© 2002 WorldNetDaily.com
Islamic militants in Bitung, Sulawesi, have threatened a "bloody
Christmas," warning that they will detonate bombs at key sites –
including churches – in the town, reports a local newspaper.
According to the Komentar, the group that planned the recent
Makassar bombings at a McDonald's outlet and a car dealership has
formulated a plan to reign terror on Christians celebrating the
A number of terrorists have already taken up their positions in the
town, and a number of youths have been specially "trained" by the
group to take part. There are reports that five bombs have been hidden
in preparation to hit vital targets.
The police chief, mayor and the head of the city council in Bitung
discussed the threat and said they were taking concrete steps to
prevent it. Officials announced they will be guarding the petroleum,
telephone and electricity depots, places of worship and other
important facilities over the Christmas and New Year period. If
Bitung's petroleum depot is hit, authorities fear the whole of North
Sulawesi will be shaken.
It is strongly suspected that those planning the bombings are part
of the Suryadi network, reports Komentar. Suryadi, one of the Makassar
bombing suspects, is involved as a trainer with the Moro Liberation
Movement and has been delegated by Jemaah Islamiah, the militant
Islamic terror organization suspected of orchestrating the Bali
nightclub bombings, to destroy North Sulawesi through Bitung.
The city is home to 10,000 Christian refugees. Tensions have grown
over the past year prompting local Christians to report their town
doesn't "feel safe" anymore.
Tens of thousands of police officers and soldiers are also being
deployed around the island of Java, in Bali and elsewhere across the
nation for the holiday season, as intelligence officials say the Bali
bombing suspects planned more attacks, possibly timed for Christmas
Popular tourist attractions, especially churches, have been
identified as potential targets for terrorist strikes, reports the
Melbourne Herald Sun.
The U. S., Australia and Britain have issued warnings in recent
days about possible attacks on tourists during the Christmas season.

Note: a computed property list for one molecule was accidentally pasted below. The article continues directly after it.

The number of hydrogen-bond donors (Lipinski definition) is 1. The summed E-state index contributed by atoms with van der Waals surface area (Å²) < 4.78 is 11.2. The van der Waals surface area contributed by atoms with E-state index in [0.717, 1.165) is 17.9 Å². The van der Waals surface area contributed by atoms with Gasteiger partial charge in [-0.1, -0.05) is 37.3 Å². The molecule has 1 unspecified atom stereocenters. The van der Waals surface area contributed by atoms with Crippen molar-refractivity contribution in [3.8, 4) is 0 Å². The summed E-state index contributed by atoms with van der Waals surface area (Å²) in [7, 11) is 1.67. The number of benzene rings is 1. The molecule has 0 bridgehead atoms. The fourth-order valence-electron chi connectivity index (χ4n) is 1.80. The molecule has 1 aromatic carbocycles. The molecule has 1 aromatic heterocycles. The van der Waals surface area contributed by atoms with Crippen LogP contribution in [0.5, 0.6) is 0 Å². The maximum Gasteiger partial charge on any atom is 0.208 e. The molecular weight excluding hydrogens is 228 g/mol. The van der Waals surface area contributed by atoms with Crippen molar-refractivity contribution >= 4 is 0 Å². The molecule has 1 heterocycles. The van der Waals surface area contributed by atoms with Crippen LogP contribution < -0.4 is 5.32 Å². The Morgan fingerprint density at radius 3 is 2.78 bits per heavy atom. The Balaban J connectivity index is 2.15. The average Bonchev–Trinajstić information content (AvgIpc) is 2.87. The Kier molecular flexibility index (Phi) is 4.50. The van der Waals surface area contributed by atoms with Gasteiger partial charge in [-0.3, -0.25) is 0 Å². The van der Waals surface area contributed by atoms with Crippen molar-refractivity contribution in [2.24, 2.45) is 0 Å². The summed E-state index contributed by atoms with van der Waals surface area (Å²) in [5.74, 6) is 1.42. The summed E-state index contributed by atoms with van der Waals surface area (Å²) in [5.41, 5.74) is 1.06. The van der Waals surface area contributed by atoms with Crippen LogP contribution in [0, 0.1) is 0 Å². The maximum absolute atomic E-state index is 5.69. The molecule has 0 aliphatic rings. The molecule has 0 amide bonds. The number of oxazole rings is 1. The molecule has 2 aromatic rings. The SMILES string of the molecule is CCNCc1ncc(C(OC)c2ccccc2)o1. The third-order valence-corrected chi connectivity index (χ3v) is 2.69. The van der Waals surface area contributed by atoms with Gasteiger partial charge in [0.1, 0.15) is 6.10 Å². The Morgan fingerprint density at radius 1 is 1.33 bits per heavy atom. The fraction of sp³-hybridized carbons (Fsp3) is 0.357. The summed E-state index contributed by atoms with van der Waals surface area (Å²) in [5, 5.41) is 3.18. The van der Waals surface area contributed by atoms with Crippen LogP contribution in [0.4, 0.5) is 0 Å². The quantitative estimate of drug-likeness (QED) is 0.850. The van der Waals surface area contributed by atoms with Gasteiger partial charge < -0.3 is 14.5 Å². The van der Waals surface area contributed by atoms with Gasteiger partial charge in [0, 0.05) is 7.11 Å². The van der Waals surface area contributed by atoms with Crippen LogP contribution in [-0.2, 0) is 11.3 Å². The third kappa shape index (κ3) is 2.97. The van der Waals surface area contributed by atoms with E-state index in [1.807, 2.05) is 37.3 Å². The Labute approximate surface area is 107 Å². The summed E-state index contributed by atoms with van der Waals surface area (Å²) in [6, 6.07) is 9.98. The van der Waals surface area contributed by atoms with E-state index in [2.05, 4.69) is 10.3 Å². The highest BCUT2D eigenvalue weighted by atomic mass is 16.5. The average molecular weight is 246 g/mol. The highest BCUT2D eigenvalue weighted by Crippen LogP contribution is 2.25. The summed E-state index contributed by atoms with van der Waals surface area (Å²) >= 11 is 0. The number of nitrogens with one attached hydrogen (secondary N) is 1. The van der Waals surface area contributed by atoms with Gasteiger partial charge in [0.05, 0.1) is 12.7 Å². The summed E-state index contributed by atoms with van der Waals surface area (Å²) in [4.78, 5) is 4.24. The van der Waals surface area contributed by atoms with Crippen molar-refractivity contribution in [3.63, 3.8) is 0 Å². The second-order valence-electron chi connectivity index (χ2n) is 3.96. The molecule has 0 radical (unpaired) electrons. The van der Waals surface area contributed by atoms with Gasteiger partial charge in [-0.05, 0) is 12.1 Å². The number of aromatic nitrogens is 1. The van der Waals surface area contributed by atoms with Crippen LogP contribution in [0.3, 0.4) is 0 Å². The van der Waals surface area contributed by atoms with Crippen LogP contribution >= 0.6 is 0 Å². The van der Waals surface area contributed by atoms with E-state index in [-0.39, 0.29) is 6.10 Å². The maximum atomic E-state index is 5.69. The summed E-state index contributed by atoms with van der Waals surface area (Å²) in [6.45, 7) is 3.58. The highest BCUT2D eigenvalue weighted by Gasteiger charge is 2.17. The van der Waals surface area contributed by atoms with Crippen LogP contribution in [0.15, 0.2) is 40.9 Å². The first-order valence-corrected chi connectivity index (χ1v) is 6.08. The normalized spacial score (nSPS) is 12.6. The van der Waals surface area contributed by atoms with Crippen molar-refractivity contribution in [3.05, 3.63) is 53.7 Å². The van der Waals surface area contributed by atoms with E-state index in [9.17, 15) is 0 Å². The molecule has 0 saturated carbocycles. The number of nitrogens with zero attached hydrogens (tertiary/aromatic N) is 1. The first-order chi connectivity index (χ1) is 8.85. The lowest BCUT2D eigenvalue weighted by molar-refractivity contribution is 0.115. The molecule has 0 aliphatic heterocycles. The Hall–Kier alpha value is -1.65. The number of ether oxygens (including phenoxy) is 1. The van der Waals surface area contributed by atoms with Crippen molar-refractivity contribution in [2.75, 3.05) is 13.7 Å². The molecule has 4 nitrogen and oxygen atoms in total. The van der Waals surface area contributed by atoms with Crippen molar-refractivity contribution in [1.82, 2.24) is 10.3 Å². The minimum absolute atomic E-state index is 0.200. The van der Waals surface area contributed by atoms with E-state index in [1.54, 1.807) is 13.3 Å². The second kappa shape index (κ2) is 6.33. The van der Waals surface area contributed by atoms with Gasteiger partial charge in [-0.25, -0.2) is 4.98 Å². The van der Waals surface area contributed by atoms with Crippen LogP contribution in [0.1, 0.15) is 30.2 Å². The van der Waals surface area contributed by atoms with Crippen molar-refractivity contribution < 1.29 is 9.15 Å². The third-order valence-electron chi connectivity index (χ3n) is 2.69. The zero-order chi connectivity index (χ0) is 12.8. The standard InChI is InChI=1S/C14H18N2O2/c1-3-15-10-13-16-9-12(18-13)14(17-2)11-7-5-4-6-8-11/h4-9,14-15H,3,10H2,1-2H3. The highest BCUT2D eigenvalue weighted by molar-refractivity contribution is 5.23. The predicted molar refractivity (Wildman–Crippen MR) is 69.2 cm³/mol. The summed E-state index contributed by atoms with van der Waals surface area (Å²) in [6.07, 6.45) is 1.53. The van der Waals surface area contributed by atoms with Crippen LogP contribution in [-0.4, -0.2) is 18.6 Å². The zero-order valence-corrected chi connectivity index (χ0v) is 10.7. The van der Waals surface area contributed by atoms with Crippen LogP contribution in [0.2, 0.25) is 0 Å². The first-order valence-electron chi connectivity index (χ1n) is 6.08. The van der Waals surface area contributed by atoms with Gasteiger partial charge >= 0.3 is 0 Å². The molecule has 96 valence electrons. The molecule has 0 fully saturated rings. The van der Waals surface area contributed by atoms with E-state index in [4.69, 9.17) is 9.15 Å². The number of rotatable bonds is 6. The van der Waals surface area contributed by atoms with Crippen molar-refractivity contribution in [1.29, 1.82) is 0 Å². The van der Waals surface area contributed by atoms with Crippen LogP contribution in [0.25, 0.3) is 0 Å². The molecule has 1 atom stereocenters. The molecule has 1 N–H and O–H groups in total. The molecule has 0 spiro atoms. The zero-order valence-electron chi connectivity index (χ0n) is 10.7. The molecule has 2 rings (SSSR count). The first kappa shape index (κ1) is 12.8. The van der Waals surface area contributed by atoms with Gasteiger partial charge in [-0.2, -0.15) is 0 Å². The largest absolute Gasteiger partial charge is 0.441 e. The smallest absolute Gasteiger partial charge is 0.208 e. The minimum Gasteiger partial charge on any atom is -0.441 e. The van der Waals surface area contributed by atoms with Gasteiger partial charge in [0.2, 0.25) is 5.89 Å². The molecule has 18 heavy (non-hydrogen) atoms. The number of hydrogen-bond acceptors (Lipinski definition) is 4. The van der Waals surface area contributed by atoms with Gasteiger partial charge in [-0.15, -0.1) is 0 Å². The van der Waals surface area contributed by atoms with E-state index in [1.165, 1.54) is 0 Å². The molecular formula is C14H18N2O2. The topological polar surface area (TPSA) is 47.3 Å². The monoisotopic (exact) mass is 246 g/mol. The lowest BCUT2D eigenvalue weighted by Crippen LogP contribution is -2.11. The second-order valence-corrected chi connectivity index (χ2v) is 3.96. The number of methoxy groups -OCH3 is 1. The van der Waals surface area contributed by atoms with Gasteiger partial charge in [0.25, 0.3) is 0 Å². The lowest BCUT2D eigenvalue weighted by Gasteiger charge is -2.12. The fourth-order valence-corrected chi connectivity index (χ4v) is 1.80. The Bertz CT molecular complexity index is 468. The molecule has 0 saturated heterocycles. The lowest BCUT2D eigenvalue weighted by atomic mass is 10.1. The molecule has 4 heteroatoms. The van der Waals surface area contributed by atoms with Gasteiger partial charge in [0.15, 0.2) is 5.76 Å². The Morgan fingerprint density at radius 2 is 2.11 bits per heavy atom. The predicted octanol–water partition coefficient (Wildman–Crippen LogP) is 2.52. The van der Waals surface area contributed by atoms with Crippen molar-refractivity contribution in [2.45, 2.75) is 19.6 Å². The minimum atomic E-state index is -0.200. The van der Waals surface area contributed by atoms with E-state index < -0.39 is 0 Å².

On Christmas Eve in 2000, 19 people were killed in a series of bomb
attacks on churches and priests in 11 cities around Indonesia. Jemaah
Islamiah is believed to have carried out those attacks.
WorldNetDaily reported, some 50,000 Christians in the Central
Sulawesi province town of Tentena came under seize last December by a
paramilitary group called Laskar Jihad, who's leader seeks to make
Indonesia an Islamic state. About 15,000 Laskar Jihad troops equipped
with AK-47 assault rifles, rocket launchers and bulldozers descended
on the region.
At least 600 homes and six churches were burned in the weeks
leading up to Christmas, residents reported to the
Voice of the Martyrs, an
Oklahoma-based group that monitors persecution against Christians.
The largest church in the coastal town of Poso, north of Tentena,
was bombed and burned during the onslaught, and 15,000 Christians
reportedly fled the area, VOM said.
In recent weeks, authorities in Singapore have also stepped up
anti-terrorist measures. Popular tourist spots, including the Holland
Village and Boat Quay shopping and nightclub areas, have been
barricaded amid fears of car bombs.
"What we are trying to do here is create a sense of security,"
police spokesman Stanley Norbert told the Herald Sun.
Intelligence sources told The Straits Times that while they did not
expect an outbreak the likes of the Christmas Eve bombings two years
ago, there could be scattered attacks in outlying areas over the next
few days. A senior intelligence official said the threat assessment
for Jakarta and Java was "lower", given that police had stepped up
security in these areas.
"But that does not mean that we are safe," he said. "There are
concerns that the provinces in eastern Indonesia and Sumatra could be
vulnerable to some kind of attack, given that there are large pockets
of Christians in some of these provinces." He noted that several
terrorist ringleaders had used these areas to plan their operations
and, despite the wide-scale arrests over the last two months,
extremist cells were still intact throughout Indonesia. Many of the
Jemaah Islamiah's top leaders were on the run but still in touch with
their foot soldiers, he added.
Singapore authorities have detained 31 alleged Jemaah Islamiah
members since last year, following the discovery that the banned
organization planned to use truck bombs to attack the U.S. embassy and
other Western targets.
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